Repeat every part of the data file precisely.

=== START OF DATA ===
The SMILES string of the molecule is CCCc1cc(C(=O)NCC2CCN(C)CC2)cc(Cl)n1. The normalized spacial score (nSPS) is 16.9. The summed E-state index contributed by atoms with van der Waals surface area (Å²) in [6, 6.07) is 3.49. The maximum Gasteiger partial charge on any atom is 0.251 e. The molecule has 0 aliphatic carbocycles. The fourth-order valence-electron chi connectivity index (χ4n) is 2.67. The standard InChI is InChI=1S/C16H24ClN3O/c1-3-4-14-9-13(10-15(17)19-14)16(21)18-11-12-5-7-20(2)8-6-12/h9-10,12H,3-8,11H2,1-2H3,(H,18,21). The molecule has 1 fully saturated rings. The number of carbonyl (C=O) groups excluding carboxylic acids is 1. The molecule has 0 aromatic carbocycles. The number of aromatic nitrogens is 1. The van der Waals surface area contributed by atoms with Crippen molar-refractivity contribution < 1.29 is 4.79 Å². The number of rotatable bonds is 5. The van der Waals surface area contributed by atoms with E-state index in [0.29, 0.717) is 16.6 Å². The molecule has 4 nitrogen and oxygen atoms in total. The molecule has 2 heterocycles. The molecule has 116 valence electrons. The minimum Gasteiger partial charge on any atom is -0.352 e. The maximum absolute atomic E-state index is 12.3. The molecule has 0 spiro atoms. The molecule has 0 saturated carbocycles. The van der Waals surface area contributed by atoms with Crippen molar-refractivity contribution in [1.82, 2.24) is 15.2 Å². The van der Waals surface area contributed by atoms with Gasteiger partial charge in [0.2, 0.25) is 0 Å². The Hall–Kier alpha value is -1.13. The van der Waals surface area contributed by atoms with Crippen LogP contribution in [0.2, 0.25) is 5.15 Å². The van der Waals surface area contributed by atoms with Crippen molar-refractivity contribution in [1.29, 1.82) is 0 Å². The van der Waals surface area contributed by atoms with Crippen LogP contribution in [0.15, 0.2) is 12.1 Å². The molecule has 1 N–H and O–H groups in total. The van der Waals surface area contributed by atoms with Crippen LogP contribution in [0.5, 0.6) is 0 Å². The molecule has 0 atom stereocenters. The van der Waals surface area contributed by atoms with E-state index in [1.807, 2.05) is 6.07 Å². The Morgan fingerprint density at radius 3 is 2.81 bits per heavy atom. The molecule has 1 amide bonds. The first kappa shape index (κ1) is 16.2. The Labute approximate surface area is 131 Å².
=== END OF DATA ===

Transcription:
The SMILES string of the molecule is CCCc1cc(C(=O)NCC2CCN(C)CC2)cc(Cl)n1. The normalized spacial score (nSPS) is 16.9. The summed E-state index contributed by atoms with van der Waals surface area (Å²) in [6, 6.07) is 3.49. The maximum Gasteiger partial charge on any atom is 0.251 e. The molecule has 0 aliphatic carbocycles. The fourth-order valence-electron chi connectivity index (χ4n) is 2.67. The standard InChI is InChI=1S/C16H24ClN3O/c1-3-4-14-9-13(10-15(17)19-14)16(21)18-11-12-5-7-20(2)8-6-12/h9-10,12H,3-8,11H2,1-2H3,(H,18,21). The molecule has 1 fully saturated rings. The number of carbonyl (C=O) groups excluding carboxylic acids is 1. The molecule has 0 aromatic carbocycles. The number of aromatic nitrogens is 1. The van der Waals surface area contributed by atoms with Crippen molar-refractivity contribution < 1.29 is 4.79 Å². The number of rotatable bonds is 5. The van der Waals surface area contributed by atoms with E-state index in [0.29, 0.717) is 16.6 Å². The molecule has 4 nitrogen and oxygen atoms in total. The molecule has 2 heterocycles. The molecule has 116 valence electrons. The minimum Gasteiger partial charge on any atom is -0.352 e. The maximum absolute atomic E-state index is 12.3. The molecule has 0 spiro atoms. The molecule has 0 saturated carbocycles. The van der Waals surface area contributed by atoms with Crippen molar-refractivity contribution in [1.82, 2.24) is 15.2 Å². The van der Waals surface area contributed by atoms with Gasteiger partial charge in [0.2, 0.25) is 0 Å². The Hall–Kier alpha value is -1.13. The van der Waals surface area contributed by atoms with Crippen LogP contribution in [0.2, 0.25) is 5.15 Å². The van der Waals surface area contributed by atoms with Crippen molar-refractivity contribution in [1.29, 1.82) is 0 Å². The van der Waals surface area contributed by atoms with Crippen LogP contribution in [0.15, 0.2) is 12.1 Å². The molecule has 1 N–H and O–H groups in total. The van der Waals surface area contributed by atoms with Crippen LogP contribution in [0.5, 0.6) is 0 Å². The molecule has 0 atom stereocenters. The van der Waals surface area contributed by atoms with E-state index in [1.807, 2.05) is 6.07 Å². The Morgan fingerprint density at radius 3 is 2.81 bits per heavy atom. The molecule has 1 amide bonds. The first kappa shape index (κ1) is 16.2. The Labute approximate surface area is 131 Å².